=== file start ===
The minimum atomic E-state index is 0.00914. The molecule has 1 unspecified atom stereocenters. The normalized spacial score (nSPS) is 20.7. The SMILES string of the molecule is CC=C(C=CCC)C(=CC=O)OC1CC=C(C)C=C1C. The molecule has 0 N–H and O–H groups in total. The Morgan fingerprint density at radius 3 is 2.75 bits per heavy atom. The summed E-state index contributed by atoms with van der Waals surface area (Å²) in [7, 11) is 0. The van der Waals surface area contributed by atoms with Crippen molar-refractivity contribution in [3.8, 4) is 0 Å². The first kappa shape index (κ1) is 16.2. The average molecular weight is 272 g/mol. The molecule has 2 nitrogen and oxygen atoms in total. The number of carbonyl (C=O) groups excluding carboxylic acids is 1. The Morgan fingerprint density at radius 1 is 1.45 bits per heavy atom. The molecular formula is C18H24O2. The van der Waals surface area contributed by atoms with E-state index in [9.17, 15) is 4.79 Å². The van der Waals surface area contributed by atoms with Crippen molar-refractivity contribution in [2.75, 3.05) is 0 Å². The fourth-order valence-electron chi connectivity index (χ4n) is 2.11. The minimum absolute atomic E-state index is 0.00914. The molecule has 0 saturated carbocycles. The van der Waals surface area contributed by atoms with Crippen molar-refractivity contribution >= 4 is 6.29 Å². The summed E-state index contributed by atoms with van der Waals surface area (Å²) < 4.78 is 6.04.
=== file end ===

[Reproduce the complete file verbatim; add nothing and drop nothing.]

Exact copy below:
The minimum atomic E-state index is 0.00914. The molecule has 1 unspecified atom stereocenters. The normalized spacial score (nSPS) is 20.7. The SMILES string of the molecule is CC=C(C=CCC)C(=CC=O)OC1CC=C(C)C=C1C. The molecule has 0 N–H and O–H groups in total. The Morgan fingerprint density at radius 3 is 2.75 bits per heavy atom. The summed E-state index contributed by atoms with van der Waals surface area (Å²) in [7, 11) is 0. The van der Waals surface area contributed by atoms with Crippen molar-refractivity contribution in [3.8, 4) is 0 Å². The first kappa shape index (κ1) is 16.2. The average molecular weight is 272 g/mol. The molecule has 2 nitrogen and oxygen atoms in total. The number of carbonyl (C=O) groups excluding carboxylic acids is 1. The Morgan fingerprint density at radius 1 is 1.45 bits per heavy atom. The molecular formula is C18H24O2. The van der Waals surface area contributed by atoms with E-state index in [9.17, 15) is 4.79 Å². The van der Waals surface area contributed by atoms with Crippen molar-refractivity contribution in [2.75, 3.05) is 0 Å². The fourth-order valence-electron chi connectivity index (χ4n) is 2.11. The minimum absolute atomic E-state index is 0.00914. The molecule has 0 saturated carbocycles. The van der Waals surface area contributed by atoms with Crippen molar-refractivity contribution >= 4 is 6.29 Å². The summed E-state index contributed by atoms with van der Waals surface area (Å²) < 4.78 is 6.04.